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What's in a (Politician's Middle) Name?

Should Barack Obama’s full name — Barack Hussein Obama — be used by people other than himself during the 2008 campaign? For months, a number of Obama’s detractors have been using it, but it wasn’t until syndicated radio talk show host Bill Cunningham used it several times when introducing Senator John McCain at a campaign event in Cincinnati that the proverbial you-know-what hit the fan. Cunningham also alluded to several major television news networks as being in the Clintons’ pockets. Upon making his entrance, McCain verbally spanked Cunningham for his remarks:

“Whatever suggestion that was made that was any way disparaging to the integrity, character, honesty of either Senator Obama or Senator Clinton was wrong,” he said. “I condemn it, and if I have any responsibility, I will take the responsibility, and I apologize for it.”

Is it really tasteless to use Obama’s name in full? I’ve seen varied responses to this question all over the blogosphere. Many liberals believe that those who use Obama’s middle name when referring to him are in fact using a racist and/or ethnic slur. And some conservatives, like McCain, believe using his middle name is a classless endeavor that will ultimately backfire.

Then there are those, like John Hawkins of Right Wing News, who like to use Obama’s full moniker “every so often solely because liberals freak out about it so much.”

No, Obama’s not president yet — just a candidate — but using a president’s middle name is not unheard of. The following is just a partial list of past presidents who were often referred to by their full names: John Quincy Adams (to distinguish him from father John Adams), William Henry Harrison, William Howard Taft, Franklin Delano Roosevelt, Lyndon Baines Johnson, and William Jefferson Clinton. Of course, these middle names don’t have the same ring to them as one that was coincidentally shared by an evil, murderous tyrant who is (fortunately) no longer with us. But it is part of Obama’s given name, not a made-up addition.

What also isn’t new is making fun of politicians’ names in a derogatory fashion. Here are just a few recent examples: John McLame, John François Kerry, Shrillary Rotten Clinton, Billy Jeff Clinton, Arlen Sphincter, Chris Dudd, Bob Dull, and Nancy Pelousy. I’m sure there are plenty more that can be added to the list. When you enter public life, it’s simply one of the crosses you have to bear, along with unflattering photos and cartoons making the rounds.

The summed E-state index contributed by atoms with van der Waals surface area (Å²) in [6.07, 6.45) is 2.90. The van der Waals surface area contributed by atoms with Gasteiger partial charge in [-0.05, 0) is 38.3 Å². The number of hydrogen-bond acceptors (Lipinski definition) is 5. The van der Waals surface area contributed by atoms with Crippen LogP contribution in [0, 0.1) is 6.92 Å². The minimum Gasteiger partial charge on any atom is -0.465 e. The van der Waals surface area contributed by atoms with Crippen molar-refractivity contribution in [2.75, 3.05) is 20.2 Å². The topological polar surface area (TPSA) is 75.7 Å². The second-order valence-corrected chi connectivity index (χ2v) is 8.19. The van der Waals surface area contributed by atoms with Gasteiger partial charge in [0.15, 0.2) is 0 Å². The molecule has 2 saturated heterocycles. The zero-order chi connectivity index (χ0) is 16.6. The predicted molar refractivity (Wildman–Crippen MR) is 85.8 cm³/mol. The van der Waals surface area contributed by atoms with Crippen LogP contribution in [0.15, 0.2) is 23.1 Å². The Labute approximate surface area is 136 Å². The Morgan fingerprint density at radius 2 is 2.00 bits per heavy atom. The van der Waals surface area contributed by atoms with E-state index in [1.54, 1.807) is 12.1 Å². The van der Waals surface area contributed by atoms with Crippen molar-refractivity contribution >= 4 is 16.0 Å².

Interestingly, Obama went by the nickname Barry when he was in high school. Some question why he would have “Anglicized” his name, but it’s not really all that hard to figure out. Unusual names stick out, and since most kids want to do what they can to “fit in,” I imagine that’s why he did so.

When I was in elementary school, there was a girl in my grade whose name was Huong. Huong was one of the many children from Vietnam adopted by American families in the late 1960s and early 1970s. Unfortunately for her, that was the time when a particular Saturday morning cartoon was popular and kids, being who they are, often taunted her by calling her Hong Kong Phooey. Eventually she legally changed her name to Pauline, putting an end to the name-calling. I wonder what she’s doing today — and if she ever changed her name back.

No, it wasn’t nice. But then, life isn’t always a bowl of cherries.

Here’s a question for you: How many liberals who decry the use of Obama’s middle name in political discourse have a problem with the popularity amongst their fellow travelers of referring to President Bush as Hitler? Obama’s middle name is an accident of fate — but referring to President Bush as a murderous dictator who thought nothing of killing Jews, political dissidents, and the mentally and physically handicapped in his quest for world power is not.

I do take opposition to the argument that using Obama’s middle name, Hussein, is racist, since Muslims — and we know that’s what’s being referred to here — do not comprise a race, just as Christians do not comprise a race. Yet if one is so inclined to use that argument, should we not refer to Obama by name at all? It’s not like his name is James Hussein Smith. Should we simply call him B.O.? That’s not exactly complimentary either.

All’s fair in love, war, and politics. While it would be nice if we could focus strictly on the issues, we know that it has never been that way and it never will be. Human nature simply won’t allow for it. Sarcasm, satire, and biting humor are all part of the political game. Obama himself must surely know that and accept it — otherwise, why would he have gotten into the race at all? Politicians, even the best of them, all have unusually large egos, and that is likely what gets them through the onslaught of insults with their self-esteem intact.

In the end, the use of political caricatures — verbal, pictorial, and otherwise — is deeply ingrained in the American consciousness. Sometimes the caricatures do damage; other times they do not. Politicians are supposed to be big boys and girls who can take the heat. If they can’t, they have no business being in the kitchen.

Those who want to refer to Barack Hussein Obama have every right to, just as those who object have every right to voice their objections, thanks to our First Amendment. It’s all part of the great American experiment that continues to unfold each and every day.

Pam Meister is the editor of FamilySecurityMatters.org (the opinions she expresses here are her own), and her work has also been featured on American Thinker.